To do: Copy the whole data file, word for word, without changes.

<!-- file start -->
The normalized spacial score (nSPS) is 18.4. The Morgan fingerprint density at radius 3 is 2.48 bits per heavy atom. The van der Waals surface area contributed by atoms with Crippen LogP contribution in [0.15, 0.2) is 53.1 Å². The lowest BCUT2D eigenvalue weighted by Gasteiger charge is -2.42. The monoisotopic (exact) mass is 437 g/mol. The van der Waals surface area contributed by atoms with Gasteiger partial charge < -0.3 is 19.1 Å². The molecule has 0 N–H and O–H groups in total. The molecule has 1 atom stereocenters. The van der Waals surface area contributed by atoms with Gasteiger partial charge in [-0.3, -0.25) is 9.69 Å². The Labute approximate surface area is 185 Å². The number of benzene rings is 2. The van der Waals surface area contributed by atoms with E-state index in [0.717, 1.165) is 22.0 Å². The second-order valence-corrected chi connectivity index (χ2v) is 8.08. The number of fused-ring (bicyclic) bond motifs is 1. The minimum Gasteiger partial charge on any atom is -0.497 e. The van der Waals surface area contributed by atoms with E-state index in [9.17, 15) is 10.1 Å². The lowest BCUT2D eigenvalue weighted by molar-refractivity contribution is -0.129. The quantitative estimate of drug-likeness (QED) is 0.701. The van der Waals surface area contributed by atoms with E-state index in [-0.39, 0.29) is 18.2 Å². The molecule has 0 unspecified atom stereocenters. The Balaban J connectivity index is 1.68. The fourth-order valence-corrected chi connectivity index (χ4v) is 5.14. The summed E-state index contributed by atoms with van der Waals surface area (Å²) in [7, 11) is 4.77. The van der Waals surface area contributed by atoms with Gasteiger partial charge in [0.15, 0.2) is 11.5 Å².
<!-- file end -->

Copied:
The normalized spacial score (nSPS) is 18.4. The Morgan fingerprint density at radius 3 is 2.48 bits per heavy atom. The van der Waals surface area contributed by atoms with Crippen LogP contribution in [0.15, 0.2) is 53.1 Å². The lowest BCUT2D eigenvalue weighted by Gasteiger charge is -2.42. The monoisotopic (exact) mass is 437 g/mol. The van der Waals surface area contributed by atoms with Gasteiger partial charge < -0.3 is 19.1 Å². The molecule has 0 N–H and O–H groups in total. The molecule has 1 atom stereocenters. The van der Waals surface area contributed by atoms with Gasteiger partial charge in [-0.3, -0.25) is 9.69 Å². The Labute approximate surface area is 185 Å². The number of benzene rings is 2. The van der Waals surface area contributed by atoms with E-state index in [0.717, 1.165) is 22.0 Å². The second-order valence-corrected chi connectivity index (χ2v) is 8.08. The number of fused-ring (bicyclic) bond motifs is 1. The minimum Gasteiger partial charge on any atom is -0.497 e. The van der Waals surface area contributed by atoms with E-state index in [9.17, 15) is 10.1 Å². The lowest BCUT2D eigenvalue weighted by molar-refractivity contribution is -0.129. The quantitative estimate of drug-likeness (QED) is 0.701. The van der Waals surface area contributed by atoms with E-state index in [-0.39, 0.29) is 18.2 Å². The molecule has 0 unspecified atom stereocenters. The Balaban J connectivity index is 1.68. The fourth-order valence-corrected chi connectivity index (χ4v) is 5.14. The summed E-state index contributed by atoms with van der Waals surface area (Å²) in [7, 11) is 4.77. The van der Waals surface area contributed by atoms with Gasteiger partial charge in [0.15, 0.2) is 11.5 Å².